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The benefits of having a second passport

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Have you ever thought of applying for a second passport? Since June 2016, when Britain voted to leave the EU, there has been an unprecedented surge in such applications. Some 300,000 Britons have applied for second passports from several European countries – most of them from Ireland – reported a story in the Sunday Times last year.

To be clear. A second passport here means a passport issued by a foreign country. Formal procedures exist for British passport holders who want a second British passport. A second passport – officially called a concurrent passport – is typically needed by business people who have to travel between countries which do not allow entry if the other’s stamp is in the passport. These are called “incompatible countries”.

Here we are discussing second passports granted based on dual citizenship – or even multiple citizenships – where you are legally recognised as the citizen of two or more countries at the same time.

What are the benefits of a second passport?

The following are some of the reasons given by people applying for dual citizenship:

• it allows freedom from travel and visa controls imposed by either of the two countries – post-Brexit, therefore, British citizens with a second European passport expect to continue to enjoy the freedom of movement and employment held while Britain was also a member of the EU;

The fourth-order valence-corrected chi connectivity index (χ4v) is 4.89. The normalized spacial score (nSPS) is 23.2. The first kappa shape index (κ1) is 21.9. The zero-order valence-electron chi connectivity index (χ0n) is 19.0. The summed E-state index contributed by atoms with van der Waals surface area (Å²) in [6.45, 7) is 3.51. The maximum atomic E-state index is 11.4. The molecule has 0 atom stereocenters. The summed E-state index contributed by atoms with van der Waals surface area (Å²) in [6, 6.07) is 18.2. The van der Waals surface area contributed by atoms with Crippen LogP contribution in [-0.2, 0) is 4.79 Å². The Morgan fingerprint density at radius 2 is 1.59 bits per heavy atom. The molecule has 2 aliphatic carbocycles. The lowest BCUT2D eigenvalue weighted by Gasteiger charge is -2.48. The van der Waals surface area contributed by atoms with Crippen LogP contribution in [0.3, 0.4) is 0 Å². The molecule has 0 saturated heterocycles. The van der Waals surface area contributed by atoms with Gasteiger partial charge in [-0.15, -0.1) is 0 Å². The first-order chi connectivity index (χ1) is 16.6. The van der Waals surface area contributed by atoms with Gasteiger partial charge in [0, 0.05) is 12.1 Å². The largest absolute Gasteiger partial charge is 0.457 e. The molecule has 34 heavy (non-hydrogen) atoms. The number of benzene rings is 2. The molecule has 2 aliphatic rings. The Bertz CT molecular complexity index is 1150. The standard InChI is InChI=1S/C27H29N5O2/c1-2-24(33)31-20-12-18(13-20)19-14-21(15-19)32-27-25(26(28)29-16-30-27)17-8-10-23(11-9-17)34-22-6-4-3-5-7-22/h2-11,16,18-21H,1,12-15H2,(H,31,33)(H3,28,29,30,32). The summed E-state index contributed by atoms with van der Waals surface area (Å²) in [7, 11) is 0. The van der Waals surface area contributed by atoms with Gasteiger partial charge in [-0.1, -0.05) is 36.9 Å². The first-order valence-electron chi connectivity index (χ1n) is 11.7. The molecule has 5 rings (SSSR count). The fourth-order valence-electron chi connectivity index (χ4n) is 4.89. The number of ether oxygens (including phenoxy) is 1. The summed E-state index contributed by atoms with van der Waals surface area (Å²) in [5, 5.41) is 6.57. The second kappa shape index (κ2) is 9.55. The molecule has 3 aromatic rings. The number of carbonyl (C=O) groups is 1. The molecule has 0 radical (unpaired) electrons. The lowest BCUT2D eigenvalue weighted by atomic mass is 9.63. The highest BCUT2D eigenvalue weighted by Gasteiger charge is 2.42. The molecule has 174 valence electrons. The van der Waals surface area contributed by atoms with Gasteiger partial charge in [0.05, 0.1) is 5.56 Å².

• for related reasons, travel may be visa-free if you hold a second passport;

• some applicants may feel a greater sense of security if they know they have a second country to which to turn if conditions in their original place of citizenship become unstable or undesirable;

• there might be more business opportunities for a dual citizen who can do business in both home and host countries;

• there may be tax advantages – some countries only tax income earned in that country or do not tax capital gains, for example;

• some applicants may consider that a better quality of life – in terms of lifestyle, healthcare, or education is accessible through dual citizenship.

How easy is it to get a second passport?

Many countries allow dual citizenship. The World Population Review lists at least 60 countries which recognise and permit dual citizenship – and, with it, the right to hold more than one passport. Eligibility varies from one country to another, but some of the most common factors involve family or other historical connections with the country concerned.

However, not all countries allow their citizens to hold more than one passport. If you already hold a British passport, for example, some countries would prevent your holding one of their passports – unless you renounced your British passport and sought to become a citizen of the country concerned.

Even where dual citizenship is allowed, you may want to check carefully what obligations might be entailed along with the rights of citizenship that first attracted you. In some countries, for example, someone with dual citizenship is prohibited from serving in the military or from holding public office. In other cases, it can entail quite the opposite.

A story in the Sunday Times last year, for instance, revealed that the Austrian authorities had written to dual citizenship holders to remind them that in Austria all men between the ages of 17 and 50 may be called up for military service – and that included men with dual citizenship.

Having a second passport may bring benefits – but the process of obtaining one can be challenging. Plus, you do need to make sure you understand what you having dual citizenship in a particular country may entail.

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